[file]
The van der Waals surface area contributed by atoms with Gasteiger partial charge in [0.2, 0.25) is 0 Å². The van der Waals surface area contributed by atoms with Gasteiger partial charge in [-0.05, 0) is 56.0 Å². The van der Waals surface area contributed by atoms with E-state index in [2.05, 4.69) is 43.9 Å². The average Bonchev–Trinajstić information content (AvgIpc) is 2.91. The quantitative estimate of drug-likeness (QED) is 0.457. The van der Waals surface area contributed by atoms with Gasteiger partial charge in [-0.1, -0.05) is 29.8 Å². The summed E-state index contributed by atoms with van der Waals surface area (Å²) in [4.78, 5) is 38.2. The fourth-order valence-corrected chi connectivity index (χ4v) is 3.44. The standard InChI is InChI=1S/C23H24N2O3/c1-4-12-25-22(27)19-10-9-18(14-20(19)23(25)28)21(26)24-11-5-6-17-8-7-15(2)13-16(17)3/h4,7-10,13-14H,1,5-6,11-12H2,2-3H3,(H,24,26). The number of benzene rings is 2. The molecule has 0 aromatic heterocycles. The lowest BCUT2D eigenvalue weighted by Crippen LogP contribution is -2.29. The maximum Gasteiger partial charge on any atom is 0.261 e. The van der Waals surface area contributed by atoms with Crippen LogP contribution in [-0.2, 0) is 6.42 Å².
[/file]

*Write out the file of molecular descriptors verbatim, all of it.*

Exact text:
The van der Waals surface area contributed by atoms with Gasteiger partial charge in [0.2, 0.25) is 0 Å². The van der Waals surface area contributed by atoms with Gasteiger partial charge in [-0.05, 0) is 56.0 Å². The van der Waals surface area contributed by atoms with E-state index in [2.05, 4.69) is 43.9 Å². The average Bonchev–Trinajstić information content (AvgIpc) is 2.91. The quantitative estimate of drug-likeness (QED) is 0.457. The van der Waals surface area contributed by atoms with Gasteiger partial charge in [-0.1, -0.05) is 29.8 Å². The summed E-state index contributed by atoms with van der Waals surface area (Å²) in [4.78, 5) is 38.2. The fourth-order valence-corrected chi connectivity index (χ4v) is 3.44. The standard InChI is InChI=1S/C23H24N2O3/c1-4-12-25-22(27)19-10-9-18(14-20(19)23(25)28)21(26)24-11-5-6-17-8-7-15(2)13-16(17)3/h4,7-10,13-14H,1,5-6,11-12H2,2-3H3,(H,24,26). The number of benzene rings is 2. The molecule has 0 aromatic heterocycles. The lowest BCUT2D eigenvalue weighted by Crippen LogP contribution is -2.29. The maximum Gasteiger partial charge on any atom is 0.261 e. The van der Waals surface area contributed by atoms with Crippen LogP contribution in [-0.2, 0) is 6.42 Å².